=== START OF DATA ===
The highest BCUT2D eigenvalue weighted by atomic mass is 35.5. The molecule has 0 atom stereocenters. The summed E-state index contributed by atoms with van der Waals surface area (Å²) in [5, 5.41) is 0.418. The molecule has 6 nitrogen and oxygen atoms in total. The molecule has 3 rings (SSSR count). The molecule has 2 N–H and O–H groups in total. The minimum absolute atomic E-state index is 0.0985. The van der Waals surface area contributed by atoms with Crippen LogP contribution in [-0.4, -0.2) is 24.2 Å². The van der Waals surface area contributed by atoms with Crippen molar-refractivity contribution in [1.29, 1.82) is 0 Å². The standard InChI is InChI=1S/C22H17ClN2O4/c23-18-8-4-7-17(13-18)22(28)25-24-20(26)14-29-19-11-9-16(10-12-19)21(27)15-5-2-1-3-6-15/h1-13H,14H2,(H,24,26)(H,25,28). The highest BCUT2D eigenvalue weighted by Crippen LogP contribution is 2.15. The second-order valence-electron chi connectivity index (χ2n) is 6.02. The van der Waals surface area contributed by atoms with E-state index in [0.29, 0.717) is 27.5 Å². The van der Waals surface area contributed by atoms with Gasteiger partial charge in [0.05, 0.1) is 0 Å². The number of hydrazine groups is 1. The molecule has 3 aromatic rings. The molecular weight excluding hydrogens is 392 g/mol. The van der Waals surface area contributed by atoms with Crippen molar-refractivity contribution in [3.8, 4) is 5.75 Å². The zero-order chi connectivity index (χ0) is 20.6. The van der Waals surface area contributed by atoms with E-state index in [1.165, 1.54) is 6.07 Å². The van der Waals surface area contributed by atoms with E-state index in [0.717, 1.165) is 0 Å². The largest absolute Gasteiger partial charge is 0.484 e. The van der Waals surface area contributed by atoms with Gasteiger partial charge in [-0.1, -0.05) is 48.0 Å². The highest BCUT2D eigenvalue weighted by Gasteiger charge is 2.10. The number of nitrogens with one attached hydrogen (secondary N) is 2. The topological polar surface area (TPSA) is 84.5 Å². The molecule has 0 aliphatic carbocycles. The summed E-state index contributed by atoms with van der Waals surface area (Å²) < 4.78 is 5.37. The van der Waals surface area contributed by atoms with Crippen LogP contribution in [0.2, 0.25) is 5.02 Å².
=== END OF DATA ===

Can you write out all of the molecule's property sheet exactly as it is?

The highest BCUT2D eigenvalue weighted by atomic mass is 35.5. The molecule has 0 atom stereocenters. The summed E-state index contributed by atoms with van der Waals surface area (Å²) in [5, 5.41) is 0.418. The molecule has 6 nitrogen and oxygen atoms in total. The molecule has 3 rings (SSSR count). The molecule has 2 N–H and O–H groups in total. The minimum absolute atomic E-state index is 0.0985. The van der Waals surface area contributed by atoms with Crippen LogP contribution in [-0.4, -0.2) is 24.2 Å². The van der Waals surface area contributed by atoms with Crippen molar-refractivity contribution in [1.29, 1.82) is 0 Å². The standard InChI is InChI=1S/C22H17ClN2O4/c23-18-8-4-7-17(13-18)22(28)25-24-20(26)14-29-19-11-9-16(10-12-19)21(27)15-5-2-1-3-6-15/h1-13H,14H2,(H,24,26)(H,25,28). The highest BCUT2D eigenvalue weighted by Crippen LogP contribution is 2.15. The second-order valence-electron chi connectivity index (χ2n) is 6.02. The van der Waals surface area contributed by atoms with E-state index in [0.29, 0.717) is 27.5 Å². The van der Waals surface area contributed by atoms with Gasteiger partial charge in [0.05, 0.1) is 0 Å². The number of hydrazine groups is 1. The molecule has 3 aromatic rings. The molecular weight excluding hydrogens is 392 g/mol. The van der Waals surface area contributed by atoms with Crippen molar-refractivity contribution in [3.8, 4) is 5.75 Å². The zero-order chi connectivity index (χ0) is 20.6. The van der Waals surface area contributed by atoms with E-state index in [1.165, 1.54) is 6.07 Å². The van der Waals surface area contributed by atoms with E-state index in [0.717, 1.165) is 0 Å². The largest absolute Gasteiger partial charge is 0.484 e. The van der Waals surface area contributed by atoms with Gasteiger partial charge in [-0.1, -0.05) is 48.0 Å². The highest BCUT2D eigenvalue weighted by Gasteiger charge is 2.10. The number of nitrogens with one attached hydrogen (secondary N) is 2. The topological polar surface area (TPSA) is 84.5 Å². The molecule has 0 aliphatic carbocycles. The summed E-state index contributed by atoms with van der Waals surface area (Å²) < 4.78 is 5.37. The van der Waals surface area contributed by atoms with Crippen LogP contribution in [0.2, 0.25) is 5.02 Å².